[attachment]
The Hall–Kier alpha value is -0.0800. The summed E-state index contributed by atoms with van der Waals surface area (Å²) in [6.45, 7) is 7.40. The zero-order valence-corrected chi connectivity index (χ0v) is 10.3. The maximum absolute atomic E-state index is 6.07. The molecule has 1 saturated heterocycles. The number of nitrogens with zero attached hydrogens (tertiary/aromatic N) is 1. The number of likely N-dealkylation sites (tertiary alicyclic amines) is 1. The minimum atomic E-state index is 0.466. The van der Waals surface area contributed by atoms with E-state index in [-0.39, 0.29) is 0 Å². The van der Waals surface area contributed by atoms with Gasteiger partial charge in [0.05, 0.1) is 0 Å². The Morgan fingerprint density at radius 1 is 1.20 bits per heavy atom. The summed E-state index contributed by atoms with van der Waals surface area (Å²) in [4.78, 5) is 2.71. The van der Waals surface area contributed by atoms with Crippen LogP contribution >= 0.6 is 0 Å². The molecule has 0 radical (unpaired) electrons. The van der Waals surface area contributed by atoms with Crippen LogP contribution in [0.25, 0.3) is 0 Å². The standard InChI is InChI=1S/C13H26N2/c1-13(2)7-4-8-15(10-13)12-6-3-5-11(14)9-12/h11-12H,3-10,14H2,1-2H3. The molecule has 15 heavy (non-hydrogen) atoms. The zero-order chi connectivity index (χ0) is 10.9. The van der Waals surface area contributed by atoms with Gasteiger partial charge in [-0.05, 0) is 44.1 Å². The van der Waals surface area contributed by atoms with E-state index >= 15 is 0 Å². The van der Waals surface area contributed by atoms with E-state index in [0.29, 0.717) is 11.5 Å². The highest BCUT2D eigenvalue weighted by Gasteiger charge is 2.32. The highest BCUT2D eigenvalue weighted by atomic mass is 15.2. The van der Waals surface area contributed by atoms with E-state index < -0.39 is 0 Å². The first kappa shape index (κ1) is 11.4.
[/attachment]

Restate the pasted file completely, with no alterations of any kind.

The Hall–Kier alpha value is -0.0800. The summed E-state index contributed by atoms with van der Waals surface area (Å²) in [6.45, 7) is 7.40. The zero-order valence-corrected chi connectivity index (χ0v) is 10.3. The maximum absolute atomic E-state index is 6.07. The molecule has 1 saturated heterocycles. The number of nitrogens with zero attached hydrogens (tertiary/aromatic N) is 1. The number of likely N-dealkylation sites (tertiary alicyclic amines) is 1. The minimum atomic E-state index is 0.466. The van der Waals surface area contributed by atoms with E-state index in [-0.39, 0.29) is 0 Å². The van der Waals surface area contributed by atoms with Gasteiger partial charge in [0.05, 0.1) is 0 Å². The Morgan fingerprint density at radius 1 is 1.20 bits per heavy atom. The summed E-state index contributed by atoms with van der Waals surface area (Å²) in [4.78, 5) is 2.71. The van der Waals surface area contributed by atoms with Crippen LogP contribution >= 0.6 is 0 Å². The molecule has 0 radical (unpaired) electrons. The van der Waals surface area contributed by atoms with Crippen LogP contribution in [0.25, 0.3) is 0 Å². The standard InChI is InChI=1S/C13H26N2/c1-13(2)7-4-8-15(10-13)12-6-3-5-11(14)9-12/h11-12H,3-10,14H2,1-2H3. The molecule has 15 heavy (non-hydrogen) atoms. The zero-order chi connectivity index (χ0) is 10.9. The van der Waals surface area contributed by atoms with Gasteiger partial charge in [-0.05, 0) is 44.1 Å². The van der Waals surface area contributed by atoms with E-state index >= 15 is 0 Å². The van der Waals surface area contributed by atoms with E-state index in [0.29, 0.717) is 11.5 Å². The highest BCUT2D eigenvalue weighted by Gasteiger charge is 2.32. The highest BCUT2D eigenvalue weighted by atomic mass is 15.2. The van der Waals surface area contributed by atoms with E-state index < -0.39 is 0 Å². The first kappa shape index (κ1) is 11.4.